Friday, October 30, 2009

Martha Berry, Georgia

Martha Berry (Oct. 7, 1886)

The daughter of wealthy Georgia planter, Martha Berry, went to a Baltimore finishing school, but returned to the Deep Southern and spent the rest of her days educating the poor. She began with her own novel approach, traveling by horse and wagon in the hill country near her Rome, Georgia home to teach Bible stories to isolated children. Known as the “Sunday School Lady of the Mountains,” her method came to be followed throughout the South.

In 1902, Berry pioneered a second educational method that also was emulated. She built a log cabin school on her father’s plantation and allowed her students to earn their tuition with work. Because publicly funded educations were a rarity in the Deep South, students quickly took advantage of the opportunity. In 1926, Berry College was added to the system, and by the time she died, Mount Berry Schools had 1300 students who lived, studied, and worked 35,000 acres of land.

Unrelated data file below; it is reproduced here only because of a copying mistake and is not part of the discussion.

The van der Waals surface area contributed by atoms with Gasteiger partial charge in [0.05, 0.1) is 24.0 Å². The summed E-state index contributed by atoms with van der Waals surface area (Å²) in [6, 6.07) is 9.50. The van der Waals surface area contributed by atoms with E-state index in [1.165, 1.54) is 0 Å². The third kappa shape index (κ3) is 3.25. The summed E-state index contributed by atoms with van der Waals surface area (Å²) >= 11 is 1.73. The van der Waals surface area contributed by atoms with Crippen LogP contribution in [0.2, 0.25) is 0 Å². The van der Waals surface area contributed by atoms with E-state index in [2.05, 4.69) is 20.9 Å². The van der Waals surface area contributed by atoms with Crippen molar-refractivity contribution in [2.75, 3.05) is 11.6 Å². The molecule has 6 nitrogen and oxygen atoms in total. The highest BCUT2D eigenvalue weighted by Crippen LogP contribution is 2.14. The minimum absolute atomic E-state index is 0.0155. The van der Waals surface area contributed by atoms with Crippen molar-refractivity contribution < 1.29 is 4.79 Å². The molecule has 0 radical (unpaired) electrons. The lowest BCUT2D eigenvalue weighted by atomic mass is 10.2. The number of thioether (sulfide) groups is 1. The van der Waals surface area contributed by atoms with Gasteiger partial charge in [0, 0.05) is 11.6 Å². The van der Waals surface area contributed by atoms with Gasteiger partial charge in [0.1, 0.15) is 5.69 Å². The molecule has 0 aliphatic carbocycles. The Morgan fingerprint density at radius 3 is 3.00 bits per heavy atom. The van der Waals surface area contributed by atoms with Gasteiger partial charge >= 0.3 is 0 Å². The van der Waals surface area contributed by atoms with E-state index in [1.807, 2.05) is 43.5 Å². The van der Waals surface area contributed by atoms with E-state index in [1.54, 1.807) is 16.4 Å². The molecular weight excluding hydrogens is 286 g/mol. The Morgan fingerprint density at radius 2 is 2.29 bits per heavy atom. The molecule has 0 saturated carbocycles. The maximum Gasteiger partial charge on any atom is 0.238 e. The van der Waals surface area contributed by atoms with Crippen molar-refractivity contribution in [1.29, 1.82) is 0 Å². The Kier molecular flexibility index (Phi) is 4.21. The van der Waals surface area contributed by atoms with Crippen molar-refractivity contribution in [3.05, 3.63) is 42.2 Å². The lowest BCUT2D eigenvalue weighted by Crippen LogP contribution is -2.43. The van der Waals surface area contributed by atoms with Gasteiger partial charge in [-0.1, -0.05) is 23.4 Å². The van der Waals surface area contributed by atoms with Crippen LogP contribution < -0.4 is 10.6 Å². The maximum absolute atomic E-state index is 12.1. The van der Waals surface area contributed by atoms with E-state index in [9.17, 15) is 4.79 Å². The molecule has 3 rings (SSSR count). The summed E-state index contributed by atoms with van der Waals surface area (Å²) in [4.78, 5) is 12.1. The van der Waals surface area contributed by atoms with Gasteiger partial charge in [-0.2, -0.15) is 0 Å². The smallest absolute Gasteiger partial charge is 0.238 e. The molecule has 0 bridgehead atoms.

Although she had no formal college education herself, by the 1920s, Berry was nationally recognized as an educational leader. Her work/study combination provided a model for both private and public colleges, and after World War II, southern students of both sexes and all races often worked on the college farm. She was honored with the Theodore Roosevelt Memorial Medal “for services to the nation” in 1925, and in 1937, Georgia made her the first woman appointed to its Board of Regents. She died at age 86 in Atlanta, and the “Martha Berry highway” in western Georgia honors her.

(Source: the National Women’s History Museum, located at

No comments: